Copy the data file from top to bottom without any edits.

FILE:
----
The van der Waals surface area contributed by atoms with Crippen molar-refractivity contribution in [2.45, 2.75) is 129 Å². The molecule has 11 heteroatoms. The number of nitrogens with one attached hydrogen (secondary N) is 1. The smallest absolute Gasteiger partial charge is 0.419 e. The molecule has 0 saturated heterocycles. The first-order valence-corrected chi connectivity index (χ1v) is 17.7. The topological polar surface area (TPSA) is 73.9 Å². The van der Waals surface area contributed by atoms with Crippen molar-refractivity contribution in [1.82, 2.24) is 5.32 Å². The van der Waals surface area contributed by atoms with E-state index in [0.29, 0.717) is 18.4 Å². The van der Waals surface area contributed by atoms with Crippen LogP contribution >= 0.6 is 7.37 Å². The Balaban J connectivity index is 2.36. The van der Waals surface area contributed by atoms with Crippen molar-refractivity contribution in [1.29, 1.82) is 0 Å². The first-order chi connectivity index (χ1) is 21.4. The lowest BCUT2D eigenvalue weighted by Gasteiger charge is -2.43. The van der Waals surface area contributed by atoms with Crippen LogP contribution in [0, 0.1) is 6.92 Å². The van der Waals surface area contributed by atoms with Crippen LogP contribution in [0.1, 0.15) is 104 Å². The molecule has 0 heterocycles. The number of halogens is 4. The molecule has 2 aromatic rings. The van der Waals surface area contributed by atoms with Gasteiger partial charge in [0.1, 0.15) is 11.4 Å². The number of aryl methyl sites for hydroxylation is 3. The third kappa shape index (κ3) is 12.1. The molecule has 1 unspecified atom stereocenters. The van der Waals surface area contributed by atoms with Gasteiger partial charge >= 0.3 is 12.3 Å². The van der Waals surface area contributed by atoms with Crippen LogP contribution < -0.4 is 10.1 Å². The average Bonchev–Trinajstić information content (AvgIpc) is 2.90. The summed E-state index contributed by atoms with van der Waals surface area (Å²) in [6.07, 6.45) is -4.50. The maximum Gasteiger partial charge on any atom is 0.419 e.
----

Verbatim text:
The van der Waals surface area contributed by atoms with Crippen molar-refractivity contribution in [2.45, 2.75) is 129 Å². The molecule has 11 heteroatoms. The number of nitrogens with one attached hydrogen (secondary N) is 1. The smallest absolute Gasteiger partial charge is 0.419 e. The molecule has 0 saturated heterocycles. The first-order valence-corrected chi connectivity index (χ1v) is 17.7. The topological polar surface area (TPSA) is 73.9 Å². The van der Waals surface area contributed by atoms with Crippen molar-refractivity contribution in [1.82, 2.24) is 5.32 Å². The van der Waals surface area contributed by atoms with E-state index in [0.29, 0.717) is 18.4 Å². The van der Waals surface area contributed by atoms with Crippen LogP contribution >= 0.6 is 7.37 Å². The Balaban J connectivity index is 2.36. The van der Waals surface area contributed by atoms with Crippen molar-refractivity contribution in [1.29, 1.82) is 0 Å². The first-order chi connectivity index (χ1) is 21.4. The lowest BCUT2D eigenvalue weighted by Gasteiger charge is -2.43. The van der Waals surface area contributed by atoms with Crippen LogP contribution in [0, 0.1) is 6.92 Å². The van der Waals surface area contributed by atoms with Crippen LogP contribution in [0.1, 0.15) is 104 Å². The molecule has 0 heterocycles. The number of halogens is 4. The molecule has 2 aromatic rings. The van der Waals surface area contributed by atoms with Gasteiger partial charge in [0.1, 0.15) is 11.4 Å². The number of aryl methyl sites for hydroxylation is 3. The third kappa shape index (κ3) is 12.1. The molecule has 1 unspecified atom stereocenters. The van der Waals surface area contributed by atoms with Gasteiger partial charge >= 0.3 is 12.3 Å². The van der Waals surface area contributed by atoms with Crippen LogP contribution < -0.4 is 10.1 Å². The average Bonchev–Trinajstić information content (AvgIpc) is 2.90. The summed E-state index contributed by atoms with van der Waals surface area (Å²) in [6.07, 6.45) is -4.50. The maximum Gasteiger partial charge on any atom is 0.419 e.